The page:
Bringing together significant work on all aspects of the subject, Behavioral Ecology is broad-based and covers both empirical and theoretical approaches. Studies on the whole range of behaving organisms, including plants, invertebrates, vertebrates, and humans, are included.

Publisher
Oxford University Press
Website
http://beheco.oxfordjournals.org/
Impact factor
3.083 (2011)

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Women in cities less likely to have children

A new study in Behavioral Ecology finds that women are less likely to procreate in urban areas that have a higher percentage of females than males in the population.

Female snowy plovers are no bad mothers

In snowy plovers, females have overcome traditional family stereotypes. They often abandon the family to begin a clutch with a new partner whereas the males continue to care for their young until they are independent. An ...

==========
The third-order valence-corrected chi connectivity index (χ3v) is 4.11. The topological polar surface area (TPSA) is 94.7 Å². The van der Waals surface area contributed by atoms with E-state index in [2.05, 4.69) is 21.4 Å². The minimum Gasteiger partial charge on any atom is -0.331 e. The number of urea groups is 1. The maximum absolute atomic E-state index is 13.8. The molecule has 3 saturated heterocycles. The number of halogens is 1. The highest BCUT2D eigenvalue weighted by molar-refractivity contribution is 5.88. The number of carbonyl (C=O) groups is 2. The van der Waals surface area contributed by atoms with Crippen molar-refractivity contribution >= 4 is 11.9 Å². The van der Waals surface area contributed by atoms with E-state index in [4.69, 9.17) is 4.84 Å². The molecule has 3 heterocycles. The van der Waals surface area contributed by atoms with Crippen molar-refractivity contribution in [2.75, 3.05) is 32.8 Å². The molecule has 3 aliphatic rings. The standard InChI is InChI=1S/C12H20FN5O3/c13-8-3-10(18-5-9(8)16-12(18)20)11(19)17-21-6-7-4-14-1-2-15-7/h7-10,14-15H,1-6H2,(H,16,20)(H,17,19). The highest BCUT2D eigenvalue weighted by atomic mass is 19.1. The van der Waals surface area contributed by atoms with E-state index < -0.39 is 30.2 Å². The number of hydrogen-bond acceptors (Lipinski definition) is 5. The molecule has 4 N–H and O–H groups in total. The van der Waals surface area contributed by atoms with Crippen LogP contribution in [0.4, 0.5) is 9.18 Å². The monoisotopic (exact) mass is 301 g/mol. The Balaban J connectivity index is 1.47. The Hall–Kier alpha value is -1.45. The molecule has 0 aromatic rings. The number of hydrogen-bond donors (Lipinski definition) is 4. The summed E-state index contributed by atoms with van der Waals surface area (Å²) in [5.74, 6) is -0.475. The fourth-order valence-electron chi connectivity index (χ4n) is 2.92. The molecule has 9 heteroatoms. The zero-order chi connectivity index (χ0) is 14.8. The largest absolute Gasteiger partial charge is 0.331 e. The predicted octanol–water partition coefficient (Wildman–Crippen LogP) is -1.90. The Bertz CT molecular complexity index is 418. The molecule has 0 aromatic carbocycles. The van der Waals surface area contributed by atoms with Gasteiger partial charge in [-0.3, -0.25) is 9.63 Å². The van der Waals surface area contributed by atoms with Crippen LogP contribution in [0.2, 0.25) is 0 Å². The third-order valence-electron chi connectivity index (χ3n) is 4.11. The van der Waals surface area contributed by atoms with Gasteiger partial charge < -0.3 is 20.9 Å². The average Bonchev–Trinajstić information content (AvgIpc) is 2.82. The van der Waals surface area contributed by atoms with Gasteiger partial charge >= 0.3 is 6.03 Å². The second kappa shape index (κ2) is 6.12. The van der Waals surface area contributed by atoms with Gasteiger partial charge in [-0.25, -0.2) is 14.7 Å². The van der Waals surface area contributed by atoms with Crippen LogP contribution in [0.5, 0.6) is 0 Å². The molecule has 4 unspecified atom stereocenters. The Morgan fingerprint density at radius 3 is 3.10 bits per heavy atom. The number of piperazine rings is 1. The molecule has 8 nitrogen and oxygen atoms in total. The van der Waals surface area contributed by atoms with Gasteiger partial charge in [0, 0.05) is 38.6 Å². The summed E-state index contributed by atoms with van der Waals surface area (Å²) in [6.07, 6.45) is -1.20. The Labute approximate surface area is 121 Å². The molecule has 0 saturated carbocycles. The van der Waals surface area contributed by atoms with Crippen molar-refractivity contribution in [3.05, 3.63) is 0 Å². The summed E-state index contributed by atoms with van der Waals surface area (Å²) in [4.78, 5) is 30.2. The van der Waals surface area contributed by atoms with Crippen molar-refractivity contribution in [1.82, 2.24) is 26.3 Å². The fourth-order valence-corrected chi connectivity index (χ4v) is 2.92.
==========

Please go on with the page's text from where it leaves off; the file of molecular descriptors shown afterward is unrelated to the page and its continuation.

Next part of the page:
Traffic noise makes mating crickets less picky

A new study shows that the mating behaviour of crickets is significantly affected by traffic noise and other man-made sounds—a finding that could have implications for the future success of the species.

Vampire bats social distance when they get sick

A new paper in Behavioral Ecology, published by Oxford University Press, finds that wild vampire bats that are sick spend less time near others from their community, which slows how quickly a disease will spread. The research ...

DNA in fringe-lipped bat poop reveals unexpected eating habits

Poop is full of secrets. For scientists, digging into feces provides insights into animal diets and is particularly useful for understanding nocturnal or rare species. When animals eat, prey DNA travels all the way through ...

Young dolphins pick their friends wisely

Strategic networking is key to career success, and not just for humans. A new study of wild bottlenose dolphins reveals that in early life, dolphins devote more time to building connections that could give them an edge later ...

A new social role for echolocation in bats that hunt together

Searching for food at night can be tricky. To find prey in the dark, bats use echolocation, their "sixth sense." But to find food faster, some species, like Molossus molossus, may search within hearing distance of their echolocating ...

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